Softball season is still a few months away and she hadn’t pitched a ball since the fall but you’d never know it watching Corina McClure throwing heaters in the indoor cage.
Each pitch she unleashed at the glove of Jared Potskin seemed to have vapour trails attached and the snap of the ball tenderizing that soft leather pocket echoed off the walls.
The word is out on the 17-year-old McClure, a multi-sport athlete who also plays competitive volleyball, and her pitching arm peaked the interest of several teams in the Lower Mainland that hoped to lock up her service as a weekend player available to play for them in tournaments.
She’s looking forward to being that fly-in player starting in April when she joins the Cloverdale Fury under-19 team. Until then, McClure plans to get busy the next couple months working out with Jared and his brother Nick Potskin, a shortstop in his second year with senior men’s national team program, so she can hit the ground running as soon as she gets her chance to return to the outdoor diamonds.
“I’ve learned a lot of things from them, mechanics especially, things I can do on my own to help myself, and a lot of leadership qualities and things I can push for,” said McClure.
McClure grew up playing in the Prince George Minor Girls’ Softball League and in the Thunderbirds rep team program. This season, she’s helping coach the U15 Thunderbirds team. She’d seen her uncle, Colin Case, play slo-pitch, and he taught her the basics and she started playing house league ball when she was nine. McClure will never forget the day she asked her coach if she could pitch. It was her first season and it happened in a tournament in Quesnel.
“It was an open inning and we were leading 2-0 and I pitched and we lost 22-2,” she said. “I let in all 22 runs but somehow, I still wanted to pitch. My mom looked at me after the game and she was proud of me. I didn’t think anything of it because I thought, this is my first time pitching, I did great. I still pitch today, so it’s OK.”
McClure’s abilities as a chucker skyrocketed after she attended pitching clinics put on by Jackie Desilets, Softball BC’s Vancouver-based program director, and she plans to continue working with her.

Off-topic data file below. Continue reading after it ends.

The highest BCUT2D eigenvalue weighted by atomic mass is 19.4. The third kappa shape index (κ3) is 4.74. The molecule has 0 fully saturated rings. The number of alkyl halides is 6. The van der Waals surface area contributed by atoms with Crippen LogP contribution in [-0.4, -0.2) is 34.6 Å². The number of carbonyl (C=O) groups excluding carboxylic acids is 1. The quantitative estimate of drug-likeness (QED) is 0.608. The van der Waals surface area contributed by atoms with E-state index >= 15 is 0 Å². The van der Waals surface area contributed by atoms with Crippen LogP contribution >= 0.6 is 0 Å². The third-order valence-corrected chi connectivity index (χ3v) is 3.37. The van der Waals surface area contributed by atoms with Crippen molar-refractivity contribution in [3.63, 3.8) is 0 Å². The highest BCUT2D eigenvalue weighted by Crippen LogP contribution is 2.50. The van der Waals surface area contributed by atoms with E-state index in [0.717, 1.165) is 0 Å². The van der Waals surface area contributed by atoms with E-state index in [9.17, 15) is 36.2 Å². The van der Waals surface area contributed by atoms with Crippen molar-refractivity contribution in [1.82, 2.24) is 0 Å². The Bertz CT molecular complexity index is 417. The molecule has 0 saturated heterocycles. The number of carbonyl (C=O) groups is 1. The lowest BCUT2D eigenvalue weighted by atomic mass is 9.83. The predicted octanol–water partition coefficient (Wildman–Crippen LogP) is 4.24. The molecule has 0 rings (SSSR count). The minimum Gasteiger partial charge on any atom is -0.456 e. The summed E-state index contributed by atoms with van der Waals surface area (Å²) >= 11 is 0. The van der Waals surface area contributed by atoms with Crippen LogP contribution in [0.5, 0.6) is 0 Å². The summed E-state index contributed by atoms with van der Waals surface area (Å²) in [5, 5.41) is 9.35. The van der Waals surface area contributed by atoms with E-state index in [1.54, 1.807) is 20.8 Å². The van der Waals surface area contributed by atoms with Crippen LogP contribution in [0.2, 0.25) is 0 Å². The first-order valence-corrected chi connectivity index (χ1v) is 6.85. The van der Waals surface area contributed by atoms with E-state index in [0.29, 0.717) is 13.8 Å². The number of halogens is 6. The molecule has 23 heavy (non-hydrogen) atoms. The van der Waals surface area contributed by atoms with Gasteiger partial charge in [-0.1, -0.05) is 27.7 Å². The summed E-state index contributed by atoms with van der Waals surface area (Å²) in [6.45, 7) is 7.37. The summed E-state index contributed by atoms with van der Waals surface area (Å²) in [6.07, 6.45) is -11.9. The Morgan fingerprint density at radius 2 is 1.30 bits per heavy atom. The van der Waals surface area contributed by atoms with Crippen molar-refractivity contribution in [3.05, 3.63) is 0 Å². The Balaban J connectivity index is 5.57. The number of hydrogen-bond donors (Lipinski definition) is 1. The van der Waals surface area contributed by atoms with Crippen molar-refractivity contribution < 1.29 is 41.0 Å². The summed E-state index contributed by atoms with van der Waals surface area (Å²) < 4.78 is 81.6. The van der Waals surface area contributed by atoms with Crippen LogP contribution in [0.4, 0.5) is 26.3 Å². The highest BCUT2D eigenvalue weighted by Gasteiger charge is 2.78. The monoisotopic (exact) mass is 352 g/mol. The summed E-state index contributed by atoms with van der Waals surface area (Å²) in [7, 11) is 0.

McClure is in her Grade 12 year at Shas Ti Kelly Road Secondary School. In December, she wrapped up her high school volleyball career when the Grizzlies hosted the North Central zone championship and lost in the final to the D.P. Todd Trojans. She’s now playing club volleyball as a power hitter for the Prince George Kodiaks U-17/18 team.
Until her Grade 10 year, McClure also competed in high school wrestling, alongside her one-year older sister Kinsley. Kinsley was once fourth-ranked in Canada in wrestling but broke her collarbone, and that incident was enough to convince Corina to stop wrestling and focus more on softball.
Competitions were limited last summer because of the pandemic but she did play for the Little Chiefs in the John Cho Cup native fastball tournament at Spruce City Stadium and was selected as the top pitcher in the women’s division. McClure spent a lot of time on the field with coach Dave Cake and also played a few games last year in the Spruce City Men’s Fastball Association. She had hoped to be available to play for the Thunderbirds U-18 team this year but that won’t be allowed once she’s registered with her team in Cloverdale.
McClure, an A-B student, plans to study kinesiology and is trying to work out details of scholarship arrangement at Fontbonne University in St. Louis, Mo. The Griffins softball team at Fontbonne has advanced to the NCAA tournament nine times since 2002.
Along with the rest of the local sporting community, McClure was stunned to learn of the death of national women’s baseball pitcher Amanda Asay, who died Jan. 7 in a skiing accident near Nelson. Asay’s rise through the ranks as she developed her game at the Little League/Babe Ruth parks of Prince George to become Canada’s senior pitching ace and top hitter is a crowning example of a career path McClure would love to emulate.
“She inspires me a lot, actually,” said McClure.
“Just to know that she came from here, that there’s hope, that she can be someone amazing like that.”